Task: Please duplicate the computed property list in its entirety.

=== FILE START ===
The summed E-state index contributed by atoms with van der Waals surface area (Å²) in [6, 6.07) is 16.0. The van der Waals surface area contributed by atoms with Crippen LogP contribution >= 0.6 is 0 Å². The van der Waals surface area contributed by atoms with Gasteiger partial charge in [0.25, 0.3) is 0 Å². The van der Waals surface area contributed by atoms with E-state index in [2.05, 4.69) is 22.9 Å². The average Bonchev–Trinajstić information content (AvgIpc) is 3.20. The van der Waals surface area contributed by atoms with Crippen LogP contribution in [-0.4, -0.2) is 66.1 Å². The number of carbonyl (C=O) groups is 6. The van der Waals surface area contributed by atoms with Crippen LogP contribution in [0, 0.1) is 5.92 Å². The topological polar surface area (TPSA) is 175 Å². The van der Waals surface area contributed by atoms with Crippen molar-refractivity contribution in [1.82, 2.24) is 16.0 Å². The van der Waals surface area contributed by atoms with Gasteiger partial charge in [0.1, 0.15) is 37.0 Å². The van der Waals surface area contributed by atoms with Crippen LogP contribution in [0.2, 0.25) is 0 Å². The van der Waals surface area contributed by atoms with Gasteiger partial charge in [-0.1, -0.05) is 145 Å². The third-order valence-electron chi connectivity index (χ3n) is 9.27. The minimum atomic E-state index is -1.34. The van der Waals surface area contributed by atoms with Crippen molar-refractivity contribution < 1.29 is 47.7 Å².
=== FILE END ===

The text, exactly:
The summed E-state index contributed by atoms with van der Waals surface area (Å²) in [6, 6.07) is 16.0. The van der Waals surface area contributed by atoms with Crippen LogP contribution >= 0.6 is 0 Å². The van der Waals surface area contributed by atoms with Gasteiger partial charge in [0.25, 0.3) is 0 Å². The van der Waals surface area contributed by atoms with E-state index in [2.05, 4.69) is 22.9 Å². The average Bonchev–Trinajstić information content (AvgIpc) is 3.20. The van der Waals surface area contributed by atoms with Crippen LogP contribution in [-0.4, -0.2) is 66.1 Å². The number of carbonyl (C=O) groups is 6. The van der Waals surface area contributed by atoms with Crippen LogP contribution in [0, 0.1) is 5.92 Å². The topological polar surface area (TPSA) is 175 Å². The van der Waals surface area contributed by atoms with Crippen molar-refractivity contribution in [1.82, 2.24) is 16.0 Å². The van der Waals surface area contributed by atoms with Gasteiger partial charge in [0.1, 0.15) is 37.0 Å². The van der Waals surface area contributed by atoms with Crippen LogP contribution in [0.2, 0.25) is 0 Å². The van der Waals surface area contributed by atoms with Gasteiger partial charge in [-0.1, -0.05) is 145 Å². The third-order valence-electron chi connectivity index (χ3n) is 9.27. The minimum atomic E-state index is -1.34. The van der Waals surface area contributed by atoms with Crippen molar-refractivity contribution < 1.29 is 47.7 Å².